Our aim is to create a networked infrastructure of urban media facades to circulate artistic and socio–cultural content throughout the whole of Europe. Media facades and digital big screens provide new opportunities for communication in the public space. Through modern Information and communication technologies (ICT), they are membranes between the digital and the urban spaces. All over the world we can evidence an increase of urban screens, media facades and media technologies like mobile phones: 5,9 of 7 billion people have meanwhile access to the internet. What is the potential of urban media besides the commercial usage for advertisement? How can they catalyse communication and awareness of our environments and contribute to a lively society? How can we create an exchange between local scenes and neighbourhoods thus giving a voice to the public audience? Which impact will they have for our global communities?"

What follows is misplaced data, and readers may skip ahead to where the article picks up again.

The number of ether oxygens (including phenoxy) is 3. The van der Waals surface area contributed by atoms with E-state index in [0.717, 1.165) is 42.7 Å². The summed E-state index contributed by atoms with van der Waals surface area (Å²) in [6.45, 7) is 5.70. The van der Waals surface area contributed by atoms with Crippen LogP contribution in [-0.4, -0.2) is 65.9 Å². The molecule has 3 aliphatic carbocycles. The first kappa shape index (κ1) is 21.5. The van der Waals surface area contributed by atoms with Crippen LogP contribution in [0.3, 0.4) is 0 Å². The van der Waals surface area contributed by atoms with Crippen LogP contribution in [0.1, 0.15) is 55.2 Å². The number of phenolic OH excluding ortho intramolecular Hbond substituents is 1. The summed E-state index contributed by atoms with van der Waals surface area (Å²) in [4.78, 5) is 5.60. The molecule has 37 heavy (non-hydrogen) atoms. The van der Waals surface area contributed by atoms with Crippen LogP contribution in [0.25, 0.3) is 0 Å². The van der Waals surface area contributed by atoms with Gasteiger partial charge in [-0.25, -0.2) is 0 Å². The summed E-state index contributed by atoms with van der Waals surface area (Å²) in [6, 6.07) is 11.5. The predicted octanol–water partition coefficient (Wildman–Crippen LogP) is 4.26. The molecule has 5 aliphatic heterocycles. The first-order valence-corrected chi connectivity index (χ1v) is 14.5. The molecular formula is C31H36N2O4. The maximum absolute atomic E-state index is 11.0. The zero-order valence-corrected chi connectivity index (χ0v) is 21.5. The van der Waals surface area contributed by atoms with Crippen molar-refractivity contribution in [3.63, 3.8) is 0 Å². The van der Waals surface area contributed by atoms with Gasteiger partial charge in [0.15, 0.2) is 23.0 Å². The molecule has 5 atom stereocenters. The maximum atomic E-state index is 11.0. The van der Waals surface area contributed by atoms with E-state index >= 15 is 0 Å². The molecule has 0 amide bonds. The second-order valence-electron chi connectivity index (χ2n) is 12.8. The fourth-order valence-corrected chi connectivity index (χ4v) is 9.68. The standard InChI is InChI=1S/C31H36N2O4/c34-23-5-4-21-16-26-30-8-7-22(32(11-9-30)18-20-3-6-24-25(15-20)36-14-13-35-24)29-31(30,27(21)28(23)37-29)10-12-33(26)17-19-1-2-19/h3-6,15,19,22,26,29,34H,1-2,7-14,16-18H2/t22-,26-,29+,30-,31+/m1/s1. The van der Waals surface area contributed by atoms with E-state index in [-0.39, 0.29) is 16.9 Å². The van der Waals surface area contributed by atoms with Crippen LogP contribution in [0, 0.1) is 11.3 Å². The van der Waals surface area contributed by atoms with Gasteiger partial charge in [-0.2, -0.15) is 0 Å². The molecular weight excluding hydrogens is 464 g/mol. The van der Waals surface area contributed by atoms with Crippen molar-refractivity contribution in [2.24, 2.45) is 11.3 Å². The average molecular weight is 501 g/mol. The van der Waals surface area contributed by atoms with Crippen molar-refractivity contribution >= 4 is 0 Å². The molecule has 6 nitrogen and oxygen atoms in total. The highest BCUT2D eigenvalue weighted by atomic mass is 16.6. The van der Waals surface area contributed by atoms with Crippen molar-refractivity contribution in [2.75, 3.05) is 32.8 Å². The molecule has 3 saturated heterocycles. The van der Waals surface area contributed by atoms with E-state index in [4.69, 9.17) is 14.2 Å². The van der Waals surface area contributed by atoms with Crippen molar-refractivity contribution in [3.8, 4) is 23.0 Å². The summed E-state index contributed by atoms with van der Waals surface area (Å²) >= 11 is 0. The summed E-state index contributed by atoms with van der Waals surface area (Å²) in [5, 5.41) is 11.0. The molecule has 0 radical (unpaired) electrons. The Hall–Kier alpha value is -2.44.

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Aarhus • Ars Electronica • Ars Electronica GmbH Linz • augmented spaceBerlin • big screens • BIS Body Process Arts Association Istanbul • Brussels • connecting cities • Connecting Cities (project) • digital cultureEuropean Union • European Urban Media Network Connecting Cities • FACT Liverpool • global communitiesHelsinki • iMAL Brussels • information in contextIstanbulLinz • lively society • Liverpool • m-cult Helsinki • Madrid • Marseille • Marseille-Provence 2013 • Media Architecture Institute Wien • media facades • media technologies • Medialab Prado Madrid • membrane • mobile phones • Montreal • Museum of Contemporary Art Zagreb • MUTEK Montrea • neighbourhood • networked infrastructure • physical and digital interaction • Public Art Lab • public audience • public space • Riga • Riga 2014 • socio-cultural • socio-cultural content • University of Aarhus • urban media • urban media facades • urban screens • urban spaceurban spacesurban speculation • Videospread Marseille • Viennavisual communicationvisual designvisual spectaclevisualisationZagreb

CONTRIBUTOR

Simon Perkins
15 MAY 2011

Multimedia's peculiar nature challenges traditional categories; this in itself is an aspect of its radical character